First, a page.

Predictors of South African male testosterone levels: the THUSA study

Authors

  • P.B. Gray,

    Corresponding author
    1. Division of Endocrinology, Metabolism and Molecular Medicine, Charles Drew University of Medicine and Science, Los Angeles, California
    • Department of Anthropology & Ethnic Studies, University of Nevada—Las Vegas, 4505 Maryland Parkway, Box 455003, Las Vegas, NV 89154–5003
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  • A. Kruger,

    1. School of Physiology, Nutrition and Consumer Sciences, North-West University (Potchefstroom Campus), Potchefstroom 2520, South Africa
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  • H.W. Huisman,

    1. School of Physiology, Nutrition and Consumer Sciences, North-West University (Potchefstroom Campus), Potchefstroom 2520, South Africa
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    • Reprint requests to: H.H. Vorster, School for Physiology, Nutrition and Family Ecology, Potchefstroom University, Private Bag X6001, Potchefstroom, 2520 South Africa.

  • M.P. Wissing,

    1. School for Psychosocial Behavioural Sciences, North-West University (Potchefstroom Campus), Potchefstroom 2520, South Africa
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  • H.H. Vorster

    1. School of Physiology, Nutrition and Consumer Sciences, North-West University (Potchefstroom Campus), Potchefstroom 2520, South Africa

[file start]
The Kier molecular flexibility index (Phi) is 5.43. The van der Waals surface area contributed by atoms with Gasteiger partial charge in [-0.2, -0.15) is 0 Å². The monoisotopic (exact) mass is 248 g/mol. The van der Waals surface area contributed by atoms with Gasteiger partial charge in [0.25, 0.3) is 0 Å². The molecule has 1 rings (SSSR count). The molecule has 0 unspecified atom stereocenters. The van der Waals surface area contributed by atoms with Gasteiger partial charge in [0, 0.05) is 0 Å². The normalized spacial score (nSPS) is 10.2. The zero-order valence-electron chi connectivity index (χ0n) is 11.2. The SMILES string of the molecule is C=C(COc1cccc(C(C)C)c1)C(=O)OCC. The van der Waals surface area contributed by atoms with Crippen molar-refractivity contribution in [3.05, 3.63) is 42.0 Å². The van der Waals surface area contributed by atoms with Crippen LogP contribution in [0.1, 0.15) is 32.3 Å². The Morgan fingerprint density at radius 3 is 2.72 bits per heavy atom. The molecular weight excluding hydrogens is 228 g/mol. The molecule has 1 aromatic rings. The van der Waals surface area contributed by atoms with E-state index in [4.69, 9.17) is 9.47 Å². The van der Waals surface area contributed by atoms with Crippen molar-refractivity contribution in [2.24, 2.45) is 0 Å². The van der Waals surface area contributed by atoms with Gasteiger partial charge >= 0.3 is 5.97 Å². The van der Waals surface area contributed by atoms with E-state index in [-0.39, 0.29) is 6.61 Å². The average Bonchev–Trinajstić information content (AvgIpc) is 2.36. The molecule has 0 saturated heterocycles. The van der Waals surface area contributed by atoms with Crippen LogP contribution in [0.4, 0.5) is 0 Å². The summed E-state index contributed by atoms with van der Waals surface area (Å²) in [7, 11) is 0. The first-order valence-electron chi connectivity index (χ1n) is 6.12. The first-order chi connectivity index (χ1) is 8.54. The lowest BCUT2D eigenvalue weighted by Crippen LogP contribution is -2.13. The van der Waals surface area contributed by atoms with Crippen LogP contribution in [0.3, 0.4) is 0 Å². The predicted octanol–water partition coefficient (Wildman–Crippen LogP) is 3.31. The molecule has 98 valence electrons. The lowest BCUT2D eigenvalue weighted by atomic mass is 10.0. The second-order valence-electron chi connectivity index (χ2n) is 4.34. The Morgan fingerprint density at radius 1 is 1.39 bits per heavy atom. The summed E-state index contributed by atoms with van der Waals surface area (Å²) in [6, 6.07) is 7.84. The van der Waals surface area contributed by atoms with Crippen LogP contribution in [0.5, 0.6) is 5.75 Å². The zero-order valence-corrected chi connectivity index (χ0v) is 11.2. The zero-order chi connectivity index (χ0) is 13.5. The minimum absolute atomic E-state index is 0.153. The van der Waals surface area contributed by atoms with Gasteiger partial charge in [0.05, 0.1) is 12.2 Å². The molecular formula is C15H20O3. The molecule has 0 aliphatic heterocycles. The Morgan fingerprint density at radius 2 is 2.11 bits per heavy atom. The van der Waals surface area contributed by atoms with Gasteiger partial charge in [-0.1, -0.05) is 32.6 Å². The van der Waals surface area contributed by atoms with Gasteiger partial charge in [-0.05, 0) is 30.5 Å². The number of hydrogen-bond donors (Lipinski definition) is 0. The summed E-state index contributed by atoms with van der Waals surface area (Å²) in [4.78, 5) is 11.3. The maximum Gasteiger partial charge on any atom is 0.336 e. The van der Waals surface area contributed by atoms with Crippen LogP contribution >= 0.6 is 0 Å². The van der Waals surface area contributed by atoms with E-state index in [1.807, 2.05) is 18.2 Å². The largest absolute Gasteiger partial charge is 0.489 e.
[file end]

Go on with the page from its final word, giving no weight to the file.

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Abstract

The process of urbanization occurring in many developing countries may have consequences for reproductive endocrine function. Here, we test predictions concerning variation in South African male testosterone levels among subgroups across an urbanization gradient representing differences in both geography and socioeconomic status. Subjects included 364 males aged between 20 and 82 comprising a cross-sectional study conducted between 1996 and 1998. Testosterone levels were measured from serum samples obtained between 08:00 and 11:00. In ANCOVA analysis, male testosterone levels differed significantly along this rural-to-urban gradient, with members of the most urban group having higher testosterone levels than groups of farmers and inhabitants of informal housing areas adjacent to towns. Testosterone levels declined with age and were negatively related to body mass index (BMI). Testosterone levels did not differ according to HIV status. Further exploratory ANCOVA analyses revealed that physical activity levels, depression, affect, and hostility were not significantly associated with variation in testosterone levels. These data help document causes of variation in male testosterone levels in a context of urbanization and may have implications for clinical outcomes such as the development of a male hormonal contraceptive or prostate cancer. Am. J. Hum. Biol. 18:123–132, 2006. © 2005 Wiley-Liss, Inc.

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